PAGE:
Who is the ideal reader for the book?

While it is an academic book on the programming nature of radio, I feel like a broad range of people could benefit from the content of the book.  Whether you are someone who has no prior radio experience, someone studying specifically in radio or a similar field, a relatively novice broadcaster broadcaster or someone in commercial radio with a thirst for more knowledge – this book is for you.

What is the one thing you hope people will take from reading the book?

How to be a better broadcaster.  There are many areas of interest in radio, but this book focuses on how to be a better one and help grow the radio industry in South Africa. I have not only covered a wide range of areas, from how to put your shows together, to how to write for news and even how to build your on air personality; I have also focused tried and tested tertiary institutions methodologies and models that assist in really refining the approach of broadcasting to the fine craft it is.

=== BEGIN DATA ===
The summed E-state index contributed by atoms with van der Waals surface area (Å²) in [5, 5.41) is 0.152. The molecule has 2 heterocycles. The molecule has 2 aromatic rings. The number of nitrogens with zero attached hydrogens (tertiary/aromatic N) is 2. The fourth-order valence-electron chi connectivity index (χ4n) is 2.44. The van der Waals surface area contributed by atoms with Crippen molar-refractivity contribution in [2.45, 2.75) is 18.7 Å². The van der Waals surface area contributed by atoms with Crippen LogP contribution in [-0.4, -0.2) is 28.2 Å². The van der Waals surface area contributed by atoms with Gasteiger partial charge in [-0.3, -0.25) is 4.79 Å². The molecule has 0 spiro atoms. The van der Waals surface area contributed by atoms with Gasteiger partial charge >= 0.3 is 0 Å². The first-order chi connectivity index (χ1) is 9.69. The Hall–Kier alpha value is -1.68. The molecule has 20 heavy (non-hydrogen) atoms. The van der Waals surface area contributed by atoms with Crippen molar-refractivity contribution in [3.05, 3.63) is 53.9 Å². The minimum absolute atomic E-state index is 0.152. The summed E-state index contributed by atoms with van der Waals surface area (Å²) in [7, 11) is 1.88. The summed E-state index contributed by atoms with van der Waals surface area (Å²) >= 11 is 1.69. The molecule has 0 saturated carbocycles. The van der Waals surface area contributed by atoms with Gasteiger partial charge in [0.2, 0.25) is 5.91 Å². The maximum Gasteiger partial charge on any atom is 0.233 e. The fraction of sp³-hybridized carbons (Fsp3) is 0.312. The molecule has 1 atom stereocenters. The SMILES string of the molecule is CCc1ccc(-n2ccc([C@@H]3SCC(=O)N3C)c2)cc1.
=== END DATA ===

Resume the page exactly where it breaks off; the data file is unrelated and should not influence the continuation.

Why did you decide to pursue a career in the radio industry?

The short answer is that I don’t know! (laughs). I studied a BSC in IT and a BComm in Knowledge Systems at Varsity and nothing in particular pointed me in this direction. That was until applications to join for Tuks FM (Pretoria’s campus radio station) opened up to the public. I went for it with everything I had to give at that stage and subsequently truly fell in love with the medium. It was something I did on a volunteer basis at first, but with no complaints as the experience I gained there was invaluable to my career. There was no carrot dangling at the end of a stick and it came from a pure place of passion.16 years later, I’ve made a life and career out of radio and also made a decision to actively be someone who propels the industry forward as a professional and not just a contributor.

How hard is it to get a foot in the door in the radio industry?